‘Un-Australian: India flight ban faces legal challenge amid growing chorus of opposition

The Prime Minister’s Indian flight ban could face a legal challenge as soon as Wednesday as Scott Morrison is confronted by a growing backlash from inside and outside Parliament.

Among those Australians who could become criminals if they return now include cricketers Steve Smith, David Warner and Pat Cummins, who have become stranded in India after the indefinite suspension of the IPL tournament late Tuesday.

Cricket Australia has said players will stay there until the ban expires on May 15. The Australians stranded in India include Michael Hussey, who was reported to have tested positive for COVID.

He has been working as batting coach for the Chennai Super Kings. Bowling coach L Balaji and another team staff member tested positive earlier.

Michael Hussey has been working as a batting coach in the IPL and is reported to have tested positive for COVID. Photo: Getty

Federal Court becomes the focus

The legal challenge to the ban is expected to be lodged in the Federal Court as early as Wednesday and Mr Morrison is trying to fend off opposition from the cross benches and from some of his own backbenchers.

Federation of Ethnic Communities of Australia CEO Mohammad Al-Khafaji called the ban “un-Australian” and told the ABC it raised questions about the value of Australian citizenship

“We didn’t bring in this measure when the outbreak from the US, UK or China happened,” he said.

“We’re talking about Australian citizens wanting to come back to their country and we’re threatening them with a prison sentence and a hefty fine.

“This is un-Australian.”

Related story: An Australia, stranded and sick, describes his experience in India 

However, the prime minister stood firm on Tuesday, saying Australia could not risk a third wave coming from India, where nearly 20 million cases and 220,000 deaths have been registered in the world’s worst COVID outbreak.

Mr Morrison said the latest figures on positive cases in passengers coming out of India demanded the government pause flights.

“The pandemic is raging,” he said.

“And so my government will take the steps necessary and the actions necessary to protect Australians so we can also bring more Australians home safely.”

Mr Morrison defends travel ban, saying he’s ‘not going to fail Australians’.

Crossbench protest and legal challenge

Eight crossbenchers wrote to Mr Morrison on Tuesday asking him to revoke the biosecurity pause, urgently repatriate Australians in India starting with the most vulnerable and set up a dedicated surge capacity quarantine facility.

Immigration Minister Alex Hawke will sit down with Indian community leaders on Wednesday to discuss the flight pause and the government’s use of biosecurity measures which also include potential fines and jail for breaches.

A legal challenge is also expected from lawyers such as renowned human rights lawyer Geoffrey Robertson QC, who has described the ban as unconstitutional and made under a “dictatorial power” not approved by Parliament.

“Australian citizens shouldn’t be put in prison for a crime that has not been debated in and approved by Parliament,” Mr Robertson told the Sydney Morning Herald yesterday.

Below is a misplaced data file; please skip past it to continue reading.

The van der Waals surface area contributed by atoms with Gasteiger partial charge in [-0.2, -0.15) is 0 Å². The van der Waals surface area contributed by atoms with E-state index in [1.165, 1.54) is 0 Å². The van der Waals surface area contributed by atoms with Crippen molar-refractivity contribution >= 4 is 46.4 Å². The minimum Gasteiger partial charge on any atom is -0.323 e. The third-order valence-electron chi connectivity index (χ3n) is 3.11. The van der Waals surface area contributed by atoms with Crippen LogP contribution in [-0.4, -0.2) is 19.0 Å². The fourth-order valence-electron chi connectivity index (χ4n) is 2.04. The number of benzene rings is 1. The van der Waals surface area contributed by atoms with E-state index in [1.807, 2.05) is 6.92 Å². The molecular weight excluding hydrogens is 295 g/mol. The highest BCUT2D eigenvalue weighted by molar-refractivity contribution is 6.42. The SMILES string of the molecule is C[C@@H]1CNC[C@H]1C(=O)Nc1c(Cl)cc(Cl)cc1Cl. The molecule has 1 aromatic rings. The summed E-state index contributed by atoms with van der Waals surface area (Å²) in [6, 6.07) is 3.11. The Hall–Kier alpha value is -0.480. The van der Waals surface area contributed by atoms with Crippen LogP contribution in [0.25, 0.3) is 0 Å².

“The constitution provides for a democracy and it is implicit in it that citizens should not be prosecuted without parliamentary approval for exercising their right to return home,” he said.

Cricketers stranded as IPL called off

Steve Smith and other Australian cricketers isolating in India are stranded after the IPL was suspended amid a widening coronavirus outbreak.

But nationals of other countries playing in the Indian Premier League will begin returning home from Wednesday, a senior Indian cricket board official reportedly has told Reuters.

Several top international cricketers are scrambling to return home after the Twenty20 tournament was suspended indefinitely on Tuesday.

The 11 English contingent face a mandatory 10-day quarantine period when they return home.

But Smith and about 40 Australians at the tournament cannot return to Australia until at least May 15 because of the ban.

And Cricket Australia and the players union, the Australian Cricketers’ Association, say they won’t seek exemptions from the government ban.

The competition was called off indefinitely after a fourth franchise from the lucrative Twenty20 tournament reported a positive COVID-19 test.

The captain of Smith’s Delhi Capitals – coached by Australian great Ricky Ponting – has tested positive.

Delhi skipper Amit Mishra’s positive test has forced Smith, his Australian teammate Marcus Stoinis and compatriots Ponting and bowling coach James Hopes into isolation.

Australians David Warner and Mitchell Marsh will also be isolated after the wicketkeeper at their franchise, the Sunrisers Hyderabad, tested positive.

Fellow countrymen Pat Cummins, Ben Cutting and assistant coach David Hussey, all at the Kolkata Knight Riders, had already been isolating after two players at their outfit tested positive.

-with AAP/ABC

The post ‘Un-Australian: India flight ban faces legal challenge amid growing chorus of opposition appeared first on The New Daily.

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